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Building back business confidence

Building back business confidence

Picture1 4 - Business ExpressBy Khalid Talukder, Co-founder, DKK Partners

2023 has been a turbulent year seeing interest rate hikes, rampant inflation and supply chain issues knock business confidence as they fight to stay afloat.

The government have been battling to control inflation levels and while recent data from Office for National Statistics highlights that the UK economy stagnated between July and September, this offers a more positive message than what might be taken at first glance.

At the beginning of the year, the UK was heading for recession. While the economy has shown little signs of growth in recent months, avoiding a month-on-month decline highlights that we are doing better than what economists had previously predicted.

The government revealed its Growth Plan towards the back end of 2022 and while consistent growth hasn’t been achieved, businesses can rest happy that the economic outlook may not be so bleak and more stable times are not far away.

Businesses must now focus on the future and prepare themselves for better times ahead, investing in the right technology, such as FinTech technology, that will drive their business forward while contributing the ongoing goal of cementing the UK as a technology Superpower.

A focus on increased trading and promoting international relations will play a key role as the economy builds itself, supported by sectors such as FX and payments that are helping to democratise the finance sector and allowing business to be done more efficiently.

Business confidence

Compared to this time last year, businesses can have increased confidence as we head towards 2024. Their focus should be on building robust business models that are resilient and ready to grow.

While predictions highlight that growth is not expected until 2025, the preparation beforehand will be key. The government are taking action to support the growth agenda, recently announcing skills training with a £200 million investment to help individuals gain necessary skills to allow them to successfully enter key growth industries such as the technology sector.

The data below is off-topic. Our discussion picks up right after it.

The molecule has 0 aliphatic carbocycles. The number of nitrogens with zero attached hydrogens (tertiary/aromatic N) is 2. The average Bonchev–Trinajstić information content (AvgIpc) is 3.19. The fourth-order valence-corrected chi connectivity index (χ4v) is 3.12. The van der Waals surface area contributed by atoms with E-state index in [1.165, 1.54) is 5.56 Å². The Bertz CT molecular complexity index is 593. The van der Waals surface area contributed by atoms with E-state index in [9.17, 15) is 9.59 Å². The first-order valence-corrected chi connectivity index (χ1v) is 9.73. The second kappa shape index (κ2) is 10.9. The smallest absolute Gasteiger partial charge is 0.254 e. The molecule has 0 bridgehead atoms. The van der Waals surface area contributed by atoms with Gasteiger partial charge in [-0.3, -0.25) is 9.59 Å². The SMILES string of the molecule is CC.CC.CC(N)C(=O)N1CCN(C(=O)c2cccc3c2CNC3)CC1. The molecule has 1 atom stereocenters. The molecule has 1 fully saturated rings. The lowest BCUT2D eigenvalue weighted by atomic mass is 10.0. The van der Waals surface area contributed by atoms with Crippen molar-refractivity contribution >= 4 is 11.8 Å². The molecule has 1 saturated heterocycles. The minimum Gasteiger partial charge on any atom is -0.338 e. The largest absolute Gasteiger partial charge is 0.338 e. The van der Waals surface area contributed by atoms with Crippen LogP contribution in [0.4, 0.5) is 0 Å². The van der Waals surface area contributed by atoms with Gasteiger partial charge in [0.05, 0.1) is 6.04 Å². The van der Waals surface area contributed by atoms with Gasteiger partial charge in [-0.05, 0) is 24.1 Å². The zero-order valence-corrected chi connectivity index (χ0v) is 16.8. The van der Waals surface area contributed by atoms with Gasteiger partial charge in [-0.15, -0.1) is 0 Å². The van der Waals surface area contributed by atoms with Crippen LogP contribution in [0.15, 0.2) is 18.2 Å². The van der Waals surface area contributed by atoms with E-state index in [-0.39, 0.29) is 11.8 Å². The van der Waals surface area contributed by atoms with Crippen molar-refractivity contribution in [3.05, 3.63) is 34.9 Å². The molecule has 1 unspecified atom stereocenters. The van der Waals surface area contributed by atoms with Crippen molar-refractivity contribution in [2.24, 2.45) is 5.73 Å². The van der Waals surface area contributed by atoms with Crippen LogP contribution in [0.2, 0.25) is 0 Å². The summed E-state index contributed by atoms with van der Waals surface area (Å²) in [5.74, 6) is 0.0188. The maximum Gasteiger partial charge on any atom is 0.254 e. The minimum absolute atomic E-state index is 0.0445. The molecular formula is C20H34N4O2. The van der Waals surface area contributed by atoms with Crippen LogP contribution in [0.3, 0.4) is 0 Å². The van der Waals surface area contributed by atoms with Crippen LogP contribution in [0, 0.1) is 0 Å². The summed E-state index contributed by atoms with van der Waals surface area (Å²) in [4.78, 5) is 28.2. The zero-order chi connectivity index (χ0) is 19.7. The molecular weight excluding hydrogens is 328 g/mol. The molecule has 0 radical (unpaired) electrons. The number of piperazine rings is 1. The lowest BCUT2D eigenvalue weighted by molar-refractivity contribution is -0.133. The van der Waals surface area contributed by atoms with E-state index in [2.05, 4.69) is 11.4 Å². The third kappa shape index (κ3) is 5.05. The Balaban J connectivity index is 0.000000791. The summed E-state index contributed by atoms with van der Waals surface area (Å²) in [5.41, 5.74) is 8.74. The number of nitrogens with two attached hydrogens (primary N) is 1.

Skills training will play a vital role as businesses grow and to become a technology Superpower, we need our people to be upskilled and ready to operate emerging technologies that are developing at such a rapid pace.

Small and medium sized businesses act as the engine of the economy and the government must offer them support not just in skill development but by providing increased investment opportunities, rethinking regulations to allow businesses to capitalise upon the post-Brexit freedoms and supporting key industries.

Supporting key industries

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Industries such as the financial services and FinTech sectors should be key focus areas for investors and government. The UK has always been seen as a financial hub, attracting overseas investment and international relations while bringing in significant sources of jobs and tax revenues.

As the financial services industry undergoes substantial digital transformation and digital economies develop worldwide, areas such as electronic payments are becoming increasingly important as a way of democratising financial services, allowing business to be done more efficiently globally.

As the UK rebuilds itself, it is vital we stay ahead of the game and lead the world in developing emerging technologies while focusing on retaining a strong and digitally equipped financial services industry.

Leaning on technology

While businesses must be shown increased support from the government, they must be supported when implementing new and emerging technologies, allowing them to position themselves well to grow, while promoting economic stability.

We live in a technology-fuelled era and focus must be directed towards practical solutions for businesses and in particular, SMEs.

Often, business can be delayed, and supply chain issues caused, as transactions are held back due to lengthy processes. Sudden shifts in exchange rates can often make the cost of doing business internationally high.

Strong international relations and the ability to do trade worldwide will have a dramatic impact on economic growth highlighting why the FinTech industry must be supported to allow financial democratisation to take place.

Businesses in other corners of the globe often do not have access to the same level of financial services as those in the UK and the FinTech industry can help to improve integration across payments systems and access to financial services, allowing for an improved business marketplace worldwide.

The FinTech industry can also assist businesses looking to utilise the mass amount of data at their fingertips. The use of data is a great way to improve planning ahead, understand global trends and generally inform decision making, helping to identify and mobilise new revenue streams.

With the support of the FinTech industry, businesses can better prepare themselves for success as the UK economy stabilises and grows.

Ultimately, businesses must remain confident and continue working to build robust business models. Government support must also be shown not just in the form of skill development and investment, but also towards key industries such as the financial services and FinTech sector that can provide much needed support to SMEs looking to grow.

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